#C. Explain the Movie Margin Call – When We Mix #A and #B
Margin Call focuses on a financial institution (based on an unknown company but I have my suspicions) that supposedly is the first to discover the impending doom. This comes in the form of a fired manager Eric (Stanley Tucci) handing down his work to a clever sub-ordinate Peter (Zachary Quinto) who carries on his boss’ work that very night to discover a flaw in their risk management.
In finance, more specifically financial risk management, there is a calculation a firm can make to determine a possible maximum loss to a specific investment or portfolio on or over a specific time period. It’s called VaR and stands for Value at Risk. I believe Peter and Eric were using something similiar and the volatility in the previous days or weeks trading were meeting the levels calculated using VaR. Volatility mind you is just risk, the variance or standard deviation in returns. How dissimilar are your returns from the previous day. In finance you want your returns as stable and secure as possible with maximum returns possible for that given level of risk.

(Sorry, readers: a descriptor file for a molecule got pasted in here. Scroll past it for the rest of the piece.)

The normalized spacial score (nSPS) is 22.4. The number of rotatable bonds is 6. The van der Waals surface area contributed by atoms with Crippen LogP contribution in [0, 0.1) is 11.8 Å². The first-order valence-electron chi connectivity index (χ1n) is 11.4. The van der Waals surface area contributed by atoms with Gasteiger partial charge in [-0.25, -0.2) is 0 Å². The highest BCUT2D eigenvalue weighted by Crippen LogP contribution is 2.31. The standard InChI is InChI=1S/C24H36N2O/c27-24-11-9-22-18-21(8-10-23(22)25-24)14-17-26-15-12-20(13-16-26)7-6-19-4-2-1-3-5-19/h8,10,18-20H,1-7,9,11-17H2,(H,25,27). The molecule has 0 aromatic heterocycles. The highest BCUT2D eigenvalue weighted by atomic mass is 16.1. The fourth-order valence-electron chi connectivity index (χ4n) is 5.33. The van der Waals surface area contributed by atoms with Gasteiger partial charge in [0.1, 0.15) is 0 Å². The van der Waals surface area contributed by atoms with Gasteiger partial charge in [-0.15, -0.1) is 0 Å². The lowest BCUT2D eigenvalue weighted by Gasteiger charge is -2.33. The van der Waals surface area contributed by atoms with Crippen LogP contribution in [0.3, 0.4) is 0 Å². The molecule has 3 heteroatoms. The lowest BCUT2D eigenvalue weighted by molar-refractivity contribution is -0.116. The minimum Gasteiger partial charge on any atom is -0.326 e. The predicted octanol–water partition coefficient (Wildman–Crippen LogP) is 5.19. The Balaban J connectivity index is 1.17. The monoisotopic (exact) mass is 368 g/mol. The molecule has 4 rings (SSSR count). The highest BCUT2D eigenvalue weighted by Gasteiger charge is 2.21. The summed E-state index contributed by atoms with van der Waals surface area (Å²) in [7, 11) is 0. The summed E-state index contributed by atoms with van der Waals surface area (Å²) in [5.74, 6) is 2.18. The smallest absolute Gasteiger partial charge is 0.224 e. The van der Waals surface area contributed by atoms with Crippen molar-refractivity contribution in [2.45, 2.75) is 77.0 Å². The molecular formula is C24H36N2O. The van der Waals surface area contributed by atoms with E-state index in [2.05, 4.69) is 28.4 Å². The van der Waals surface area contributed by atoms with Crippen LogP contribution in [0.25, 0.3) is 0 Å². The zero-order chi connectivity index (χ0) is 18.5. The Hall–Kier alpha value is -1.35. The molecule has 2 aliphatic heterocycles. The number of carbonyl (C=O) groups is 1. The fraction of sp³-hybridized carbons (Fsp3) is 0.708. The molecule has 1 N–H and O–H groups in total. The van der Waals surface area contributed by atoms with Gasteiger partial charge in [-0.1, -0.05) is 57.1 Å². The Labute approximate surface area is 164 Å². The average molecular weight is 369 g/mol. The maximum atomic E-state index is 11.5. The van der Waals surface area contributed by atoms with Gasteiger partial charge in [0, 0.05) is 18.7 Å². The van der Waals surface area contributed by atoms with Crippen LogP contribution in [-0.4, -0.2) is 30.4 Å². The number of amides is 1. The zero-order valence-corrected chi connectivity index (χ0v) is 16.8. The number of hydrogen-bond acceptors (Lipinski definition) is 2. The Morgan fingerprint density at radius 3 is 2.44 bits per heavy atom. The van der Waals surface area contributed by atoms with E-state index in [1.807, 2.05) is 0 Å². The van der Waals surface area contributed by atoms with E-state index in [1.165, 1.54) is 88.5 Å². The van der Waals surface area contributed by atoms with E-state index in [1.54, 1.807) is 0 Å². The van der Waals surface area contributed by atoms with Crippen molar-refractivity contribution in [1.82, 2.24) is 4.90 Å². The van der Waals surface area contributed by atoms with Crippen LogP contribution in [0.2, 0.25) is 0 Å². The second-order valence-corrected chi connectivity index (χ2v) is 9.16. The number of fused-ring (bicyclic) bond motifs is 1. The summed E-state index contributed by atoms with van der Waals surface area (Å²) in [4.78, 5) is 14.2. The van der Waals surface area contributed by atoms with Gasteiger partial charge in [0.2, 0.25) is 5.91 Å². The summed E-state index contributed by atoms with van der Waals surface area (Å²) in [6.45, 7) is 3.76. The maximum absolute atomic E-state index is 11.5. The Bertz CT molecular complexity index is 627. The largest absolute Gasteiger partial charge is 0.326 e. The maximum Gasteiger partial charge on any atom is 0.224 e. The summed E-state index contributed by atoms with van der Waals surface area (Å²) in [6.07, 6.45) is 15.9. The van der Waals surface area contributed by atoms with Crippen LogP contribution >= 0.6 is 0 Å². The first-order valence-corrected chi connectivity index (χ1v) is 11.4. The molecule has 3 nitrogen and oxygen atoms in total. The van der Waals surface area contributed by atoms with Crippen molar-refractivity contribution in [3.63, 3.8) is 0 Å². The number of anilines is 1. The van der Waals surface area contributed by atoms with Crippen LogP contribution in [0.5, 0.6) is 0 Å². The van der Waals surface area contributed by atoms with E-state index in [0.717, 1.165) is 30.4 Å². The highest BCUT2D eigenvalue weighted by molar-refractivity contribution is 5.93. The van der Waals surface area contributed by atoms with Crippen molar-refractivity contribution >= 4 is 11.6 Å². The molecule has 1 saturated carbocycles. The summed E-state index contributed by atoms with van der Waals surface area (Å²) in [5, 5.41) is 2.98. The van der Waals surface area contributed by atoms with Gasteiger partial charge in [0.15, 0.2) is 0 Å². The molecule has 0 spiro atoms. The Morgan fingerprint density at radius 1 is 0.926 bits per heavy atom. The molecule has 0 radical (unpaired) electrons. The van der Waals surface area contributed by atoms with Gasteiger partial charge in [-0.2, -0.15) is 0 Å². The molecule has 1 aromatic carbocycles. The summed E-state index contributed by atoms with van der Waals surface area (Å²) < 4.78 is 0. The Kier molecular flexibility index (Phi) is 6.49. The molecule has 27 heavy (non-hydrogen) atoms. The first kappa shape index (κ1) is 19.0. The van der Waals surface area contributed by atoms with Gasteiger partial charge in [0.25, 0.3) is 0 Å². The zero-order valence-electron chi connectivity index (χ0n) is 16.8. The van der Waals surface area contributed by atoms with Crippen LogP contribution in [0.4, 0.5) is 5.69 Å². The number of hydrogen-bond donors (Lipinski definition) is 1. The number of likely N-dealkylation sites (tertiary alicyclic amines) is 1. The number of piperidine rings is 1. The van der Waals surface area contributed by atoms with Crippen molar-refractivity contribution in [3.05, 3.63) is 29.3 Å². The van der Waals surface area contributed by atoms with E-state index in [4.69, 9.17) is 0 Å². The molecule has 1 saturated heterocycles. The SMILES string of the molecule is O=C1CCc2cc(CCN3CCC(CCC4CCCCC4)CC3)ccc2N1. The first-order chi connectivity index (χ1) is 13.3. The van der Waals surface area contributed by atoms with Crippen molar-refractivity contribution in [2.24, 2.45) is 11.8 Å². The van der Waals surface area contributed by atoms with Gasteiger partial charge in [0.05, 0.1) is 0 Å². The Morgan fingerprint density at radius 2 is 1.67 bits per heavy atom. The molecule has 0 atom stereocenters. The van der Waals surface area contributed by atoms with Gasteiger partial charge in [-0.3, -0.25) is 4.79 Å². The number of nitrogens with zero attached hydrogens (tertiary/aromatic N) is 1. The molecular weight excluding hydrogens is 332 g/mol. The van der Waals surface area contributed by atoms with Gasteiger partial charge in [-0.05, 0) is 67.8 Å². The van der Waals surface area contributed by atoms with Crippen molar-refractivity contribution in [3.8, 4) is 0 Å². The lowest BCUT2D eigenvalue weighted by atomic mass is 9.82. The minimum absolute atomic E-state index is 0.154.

And when I say previous days or weeks trading, they were trading MBS or Mortgage-backed securities. The VaR levels being met, I’d have to assume, were the sub-prime mortgage borrowers who are having trouble meeting the repayments of their loans defaulting. The risk is going up and returns down. From this point in the movie onwards is about corporrate governance, moral dilemmas and personal vendettas against work colleague. That doesn’t really need much explaining.
So, come the board meeting the with Jeremy Irons as CEO. They are the first to discover this problem, which I believe too by the way since firms are always trying to get the upper hand on their competitors. That’s business. They decide to offload the merchandise, the MBSs, much to the chagrin of upper manager Sam (Kevin Spacey). The gravity of their situation is basically make or break, the losses were shadowing the market capitalization of the entire firm. Meaning if the losses were actually realized one day, it would be bankruptcy tomorrow.